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Love in Art

I just read an article in the gaurdian and it inspired me. I felt at first a bit corny for writing about this because it felt a bit too exposing. Then I came across this quote "Because there is a fear of sentimentality, love is not very often addressed – and it is really the one motivation in all of our lives." (Helene Aylon) So I am sucking it up and discussing. How does love affect an artist's work? When I read the article above what appealed to me was the inspiration and love that they found in their partners. It was almost as if they were so captivated that they could not but help take a photograph/grab their craft to document their love. In theatre, I have worked with a number of playwrights that their pieces were about their first loves or loves lost. It is extremely enlightening as the director to hear their actual experience and decipher how that has influenced the piece. It amazes me how we are shaped by those we love and those that love us. Most television, film, theatre, books are centered on finding love or familial love. What is love? I found the above article in my search of a definition of love. They had interviewed an array of people from the physicist who says “love is chemistry,” to the psychotherapist “love has many guises,” as well as the philosopher “love is a passionate commitment,” romantic novelist “love drives all great stories,” and the nun “love is free yet binds us”. I know there are many different views but at heart I think people need each other. It is a beautiful and scary thing to lose control of your heart. To give and care for someone ahead of yourself. I am so grateful for the support system I have in my family, close friends, and boyfriend. As much as I love theatre and being immersed in it I also have realized the importance of being grounded in my faith and family. “Being deeply loved by someone gives you strength, while loving someone deeply gives you courage.” (Lao Tzu)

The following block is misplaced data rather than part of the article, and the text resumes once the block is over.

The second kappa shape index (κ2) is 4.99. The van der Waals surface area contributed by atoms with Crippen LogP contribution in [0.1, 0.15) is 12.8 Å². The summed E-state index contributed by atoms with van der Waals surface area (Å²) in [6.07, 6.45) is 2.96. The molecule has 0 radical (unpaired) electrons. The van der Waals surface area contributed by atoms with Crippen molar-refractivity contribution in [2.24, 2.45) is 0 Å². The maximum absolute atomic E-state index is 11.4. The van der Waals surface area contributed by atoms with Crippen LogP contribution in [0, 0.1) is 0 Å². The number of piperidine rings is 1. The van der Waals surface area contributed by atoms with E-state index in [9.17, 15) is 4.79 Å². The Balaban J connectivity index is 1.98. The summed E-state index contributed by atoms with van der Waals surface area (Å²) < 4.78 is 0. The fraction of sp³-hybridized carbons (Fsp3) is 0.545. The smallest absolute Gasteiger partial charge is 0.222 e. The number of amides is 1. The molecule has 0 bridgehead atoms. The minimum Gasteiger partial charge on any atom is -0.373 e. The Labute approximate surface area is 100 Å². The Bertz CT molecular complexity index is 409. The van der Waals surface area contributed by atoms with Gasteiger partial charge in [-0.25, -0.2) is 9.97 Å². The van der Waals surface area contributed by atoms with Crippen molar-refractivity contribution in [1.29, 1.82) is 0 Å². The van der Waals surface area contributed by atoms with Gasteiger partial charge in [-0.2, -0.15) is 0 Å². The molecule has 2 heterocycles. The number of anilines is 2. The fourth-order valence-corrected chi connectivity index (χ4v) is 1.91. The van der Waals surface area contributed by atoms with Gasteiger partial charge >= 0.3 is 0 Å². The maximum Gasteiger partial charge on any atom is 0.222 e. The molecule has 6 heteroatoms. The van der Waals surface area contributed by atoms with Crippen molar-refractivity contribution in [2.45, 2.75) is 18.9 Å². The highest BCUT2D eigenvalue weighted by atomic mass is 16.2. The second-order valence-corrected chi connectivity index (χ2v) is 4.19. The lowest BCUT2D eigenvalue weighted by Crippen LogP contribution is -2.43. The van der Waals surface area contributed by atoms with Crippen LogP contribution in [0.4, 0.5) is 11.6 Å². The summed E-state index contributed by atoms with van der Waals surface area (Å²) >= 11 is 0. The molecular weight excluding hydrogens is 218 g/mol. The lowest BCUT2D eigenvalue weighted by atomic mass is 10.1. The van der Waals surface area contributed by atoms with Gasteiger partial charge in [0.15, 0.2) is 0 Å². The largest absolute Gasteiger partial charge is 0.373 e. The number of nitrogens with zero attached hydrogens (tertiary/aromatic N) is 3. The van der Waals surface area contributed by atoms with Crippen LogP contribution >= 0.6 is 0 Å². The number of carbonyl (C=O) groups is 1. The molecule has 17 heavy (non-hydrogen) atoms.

Photo by Lee Friedlander, “Oregon” (1997). Lee Friedlander has photographed his wife, Maria Friedlander, for over fifty years; he took his first photograph of her in 1959. Courtesy Fraenkel Gallery, San Francisco.



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